“Now let her go.”

The thug disentangled his hand from her hair. As soon as she was free, she hurried over to him.

“I’m sorry, I’m so sorry,” she whispered, tears streaking her ashen face.

“Don’t worry about it,” he said, “just keep walking.” Reese followed, backing out of the lot until he felt pavement under his feet. He lowered his gun and turned, grabbing Miss Hinks by the upper arm and escorting her down the street.

“Aren’t they going to come after us?” she asked.

“They’re not that stupid,” Reese said, but he glanced back, just in case. He was right – the bookie was too concerned with grabbing his money and getting his injured employees out of there before the cops showed up. Reese could already hear the wail of sirens in the distance.

They didn’t speak again until they were in his car. Reese glanced over at her, staring out through the windshield with a shell-shocked expression on her face. “Are you all right?” Reese asked, making her jump.

“I- I think so,” she said. “I’ve never- never seen anyone shot before.”

“How did you find me?” She couldn’t have followed him.

“This stupid phone,” she said, pulling it out of her pocket. “It records all my conversations. I don’t know how to change the settings. I played it back and heard where you’d be meeting them.”

“It records all your conversations?”

She nodded.

“And did those guys ever call and threaten you?”

“All the time,” she said, nodding again.

Reese allowed himself a small, smug smile. “I’ve got a friend at the NYPD I’d like you to talk to. Would you be willing to testify that those guys threatened to kill you?”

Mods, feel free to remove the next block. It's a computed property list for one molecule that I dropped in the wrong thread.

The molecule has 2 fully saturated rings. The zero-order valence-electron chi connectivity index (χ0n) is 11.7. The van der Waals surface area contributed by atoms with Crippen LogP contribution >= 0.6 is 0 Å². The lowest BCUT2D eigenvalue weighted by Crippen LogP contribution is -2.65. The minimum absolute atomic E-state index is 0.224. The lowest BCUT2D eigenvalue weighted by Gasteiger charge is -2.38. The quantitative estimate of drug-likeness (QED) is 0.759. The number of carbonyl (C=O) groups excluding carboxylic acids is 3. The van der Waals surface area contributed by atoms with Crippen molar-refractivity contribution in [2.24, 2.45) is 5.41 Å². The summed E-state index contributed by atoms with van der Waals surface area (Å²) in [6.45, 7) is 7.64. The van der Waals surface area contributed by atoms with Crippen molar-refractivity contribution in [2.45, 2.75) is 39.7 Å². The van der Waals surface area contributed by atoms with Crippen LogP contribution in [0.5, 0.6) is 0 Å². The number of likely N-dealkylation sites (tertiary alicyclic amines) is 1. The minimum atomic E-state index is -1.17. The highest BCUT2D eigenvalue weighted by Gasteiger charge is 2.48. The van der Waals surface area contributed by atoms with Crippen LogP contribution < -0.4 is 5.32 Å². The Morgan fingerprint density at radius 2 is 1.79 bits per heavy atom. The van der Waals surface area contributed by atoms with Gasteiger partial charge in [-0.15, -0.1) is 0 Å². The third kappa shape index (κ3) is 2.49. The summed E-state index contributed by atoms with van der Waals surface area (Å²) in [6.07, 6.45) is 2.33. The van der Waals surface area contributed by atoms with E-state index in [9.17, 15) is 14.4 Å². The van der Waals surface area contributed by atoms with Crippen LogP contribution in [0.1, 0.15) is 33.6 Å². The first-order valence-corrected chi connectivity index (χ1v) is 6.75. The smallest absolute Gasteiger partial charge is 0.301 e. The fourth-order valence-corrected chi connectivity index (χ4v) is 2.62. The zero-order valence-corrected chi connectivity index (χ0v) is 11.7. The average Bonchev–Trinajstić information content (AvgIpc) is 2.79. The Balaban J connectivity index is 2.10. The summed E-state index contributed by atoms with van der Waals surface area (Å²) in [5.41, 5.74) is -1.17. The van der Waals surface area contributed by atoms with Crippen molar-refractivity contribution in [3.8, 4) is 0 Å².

“I- I think so.”

“Good. Did you drive there?”

She shook her head. “Taxi.”

“Why did you come? You knew these guys were dangerous.”

“I know, I just- I needed to know if you were for real, that this wasn’t a trick or a joke or a dream. Nobody’s ever done anything like this for me before. I needed to see for myself.”

He could understand that. It was still foolish and had almost gotten them both killed, but it was understandable. He drove her back to the clinic and parked across the street.

“Thank you,” she said as she unbuckled her seatbelt and prepared to get out. “If there’s ever anything I can do, anything…”

“Actually, there is something,” Reese said. He reached into his coat and pulled out the extra three thousand he hadn’t given to the bookie. He held it out to her. “I want to donate this to the clinic. Can you do that for me?”

“I- Yes, but- Why? Who are you?”

“I was in a…dark place in my life not too long ago,” Reese said. “When I needed help, I came here, and now that I can, I want to return the favor.”

Her hand was still shaking as she reached out and took the money, tucking it out of sight in her purse. She climbed out of the car and he watched her cross the street, waiting until she was safely inside the clinic before pulling away from the curb, another mission accomplished. Almost. He pulled out his phone and dialed Carter.

“I’ve got a present for you,” he said, smiling to himself as he laid on the charm.

“Oh?” Finch said, sounding startled.

Reese’s smile vanished in an instant and he glanced down at the phone. Damn it. “Sorry, Finch, I thought I’d called Carter.”

“I see,” Finch replied, that frostiness back in his tone. “How did your meeting go?”

“A little more complicated than expected, but Miss Hinks won’t be bothered anymore.”

“Good.”

Reese hesitated. “Harold…”

“I’ll call you when I have another Number, Mr. Reese,” Finch said and the line went dead. Reese let out a frustrated sigh. What the hell was wrong with that man? After a moment, Reese changed lanes and turned the corner, heading for the library. He couldn’t keep working like this, and since quitting wasn’t an option, that only left dragging the truth out of Finch, and Reese had had a lot of practice at getting people to talk.

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2 Comments
  1. T'LIRA permalink

    A wonderful story, I can’t wait for the next chapter.